First, state politicians passed a completely ineffective medical marijuana law that unsurprisingly had zero takers. Then a year later when a legitimate medical marijuana program became state law, the commission in charge of writing the policy dragged its feet for months. After going well beyond the allotted time frame for which to craft the regulations of the program, the newly created commission began to accept applications. But as had been the case for the last three years, the commission delayed the process yet again by drastically underestimating the length of time it would take to review the applications. Finally, after two years the commission began awarding licenses to legally grow pot to the 15 (a completely arbitrary number) most qualified candidates. With the licenses issued it was finally time to get to work and plant the first seeds that would ultimately be used to legally treat patients with cannabis for the first time in Maryland history. This was exciting stuff indeed, but lest the reader think that this story has a happy ending we would remind you that nothing related to medical marijuana has come easy in our great state, and awarding the licenses now seems like the beginning of a long battle rather than the end of one.
The medical marijuana commission has taken a ton of heat for not awarding grow licenses to minority owned candidates. This issue has grabbed most of the headlines and has minority leaders up in arms about the process, but it is not the commission’s only highly criticized move of the summer. According to public records the five-member commission chose to award licenses to the top 15 rated candidates, as rated by an independent application reviewer, toward the end of July. Then a week later the members went back on their decision and dropped the last two to make the cut in favor of lower ranked candidates. Apparently one commissioner, a Prince George’s County law enforcement officer, persuaded the other four members to award a license to a PG County applicant instead of a Washington County operation that was ranked higher and had already been selected. A Frederick County applicant was also dropped in favor of a lower ranked Worcester County operation. The dropped applicants were outraged when they caught wind of this change of heart, and rightly so.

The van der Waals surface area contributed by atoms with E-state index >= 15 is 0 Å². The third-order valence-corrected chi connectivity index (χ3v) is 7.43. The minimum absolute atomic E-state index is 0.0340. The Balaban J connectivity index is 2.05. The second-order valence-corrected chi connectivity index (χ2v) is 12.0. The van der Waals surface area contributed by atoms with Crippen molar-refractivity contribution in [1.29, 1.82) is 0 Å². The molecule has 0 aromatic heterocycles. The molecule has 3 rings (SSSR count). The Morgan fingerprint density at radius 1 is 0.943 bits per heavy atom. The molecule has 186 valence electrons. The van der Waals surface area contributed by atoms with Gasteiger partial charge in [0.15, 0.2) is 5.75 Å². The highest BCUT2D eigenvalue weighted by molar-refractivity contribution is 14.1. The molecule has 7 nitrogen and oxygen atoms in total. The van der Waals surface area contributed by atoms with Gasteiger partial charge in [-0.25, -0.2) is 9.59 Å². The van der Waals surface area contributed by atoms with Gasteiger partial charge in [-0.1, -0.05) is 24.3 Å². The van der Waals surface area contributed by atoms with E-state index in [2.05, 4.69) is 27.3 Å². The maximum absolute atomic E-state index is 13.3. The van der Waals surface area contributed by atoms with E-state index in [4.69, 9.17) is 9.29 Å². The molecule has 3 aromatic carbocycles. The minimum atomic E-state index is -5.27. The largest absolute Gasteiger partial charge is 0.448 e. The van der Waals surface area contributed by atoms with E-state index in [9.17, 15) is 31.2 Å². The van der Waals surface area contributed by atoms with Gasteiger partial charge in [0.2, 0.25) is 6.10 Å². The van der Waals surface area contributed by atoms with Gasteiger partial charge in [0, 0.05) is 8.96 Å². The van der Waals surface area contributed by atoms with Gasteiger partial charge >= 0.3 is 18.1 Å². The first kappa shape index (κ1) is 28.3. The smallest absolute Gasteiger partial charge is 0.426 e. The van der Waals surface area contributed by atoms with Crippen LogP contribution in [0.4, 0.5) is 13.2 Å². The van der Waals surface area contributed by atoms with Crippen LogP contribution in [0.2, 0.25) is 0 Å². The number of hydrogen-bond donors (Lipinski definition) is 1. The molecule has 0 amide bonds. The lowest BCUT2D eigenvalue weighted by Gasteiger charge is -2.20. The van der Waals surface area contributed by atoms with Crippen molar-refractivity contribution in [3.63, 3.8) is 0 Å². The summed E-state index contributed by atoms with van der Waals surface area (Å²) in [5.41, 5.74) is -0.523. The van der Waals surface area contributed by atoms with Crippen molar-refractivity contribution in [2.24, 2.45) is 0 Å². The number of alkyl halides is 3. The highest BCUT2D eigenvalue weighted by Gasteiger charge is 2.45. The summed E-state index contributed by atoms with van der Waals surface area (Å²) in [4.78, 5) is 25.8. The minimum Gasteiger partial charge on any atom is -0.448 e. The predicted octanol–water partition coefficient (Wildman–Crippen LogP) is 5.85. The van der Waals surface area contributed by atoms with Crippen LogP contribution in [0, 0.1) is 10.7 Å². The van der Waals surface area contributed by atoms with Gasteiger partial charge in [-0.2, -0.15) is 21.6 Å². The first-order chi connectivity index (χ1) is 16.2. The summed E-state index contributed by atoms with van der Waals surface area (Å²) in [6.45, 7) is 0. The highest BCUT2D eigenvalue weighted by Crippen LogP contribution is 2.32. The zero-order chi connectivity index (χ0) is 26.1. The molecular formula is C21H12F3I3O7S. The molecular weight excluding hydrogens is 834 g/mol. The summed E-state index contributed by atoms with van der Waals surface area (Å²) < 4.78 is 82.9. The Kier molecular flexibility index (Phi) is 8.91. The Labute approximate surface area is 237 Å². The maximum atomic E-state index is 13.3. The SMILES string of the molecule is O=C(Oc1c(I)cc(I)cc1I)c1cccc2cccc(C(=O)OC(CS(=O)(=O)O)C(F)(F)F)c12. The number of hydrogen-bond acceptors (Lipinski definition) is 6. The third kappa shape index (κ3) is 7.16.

While state regulators included geographical diversity as a key factor in awarding the licenses it was never intended to shut out otherwise qualified candidates. But this is exactly what happened when less qualified applicants received licenses solely based on their location. The point of hiring an independent application evaluator was to take any sort of subjectivity and bias out of the process. But it’s easy to see that objectivity goes out the window when a commissioner who has spent his career working in Prince George’s County convinces the other members to select a less qualified candidate from his home county. Even if there were only good intentions the sudden change of heart gives off a strong feeling of impropriety, which is something the commission can ill afford at this time.
The two applicants that lost their licenses in the final hour now stand to lose millions in potential profits, and could be forced to take their fight to court. The commission promised a fair and transparent process, but it does not appear that they delivered on this promise. Perhaps their biggest mistake was the decision to limit the number of grow licenses to 15 in the first place. Why the limit? The only real way to guarantee fairness is to award licenses to all qualified candidates. A cap of 15 is an unnecessary restriction on the market that only encourages foul play in trying to secure the coveted licenses. There is no logical reason for the cap other than to go along with the trend of taking baby steps with all things related to marijuana policy. Litigation may end up forcing more licenses to be made available, which sadly could have been avoided with a little foresight.
Benjamin Herbst is a criminal defense lawyer that handles cases in Prince George’s County, Worcester County, Frederick County and all other jurisdictions in Maryland. Contact Benjamin for a free consultation about your case anytime.
Last-minute change in who can grow medical pot in Maryland spurs complaints, washingtonpost.com.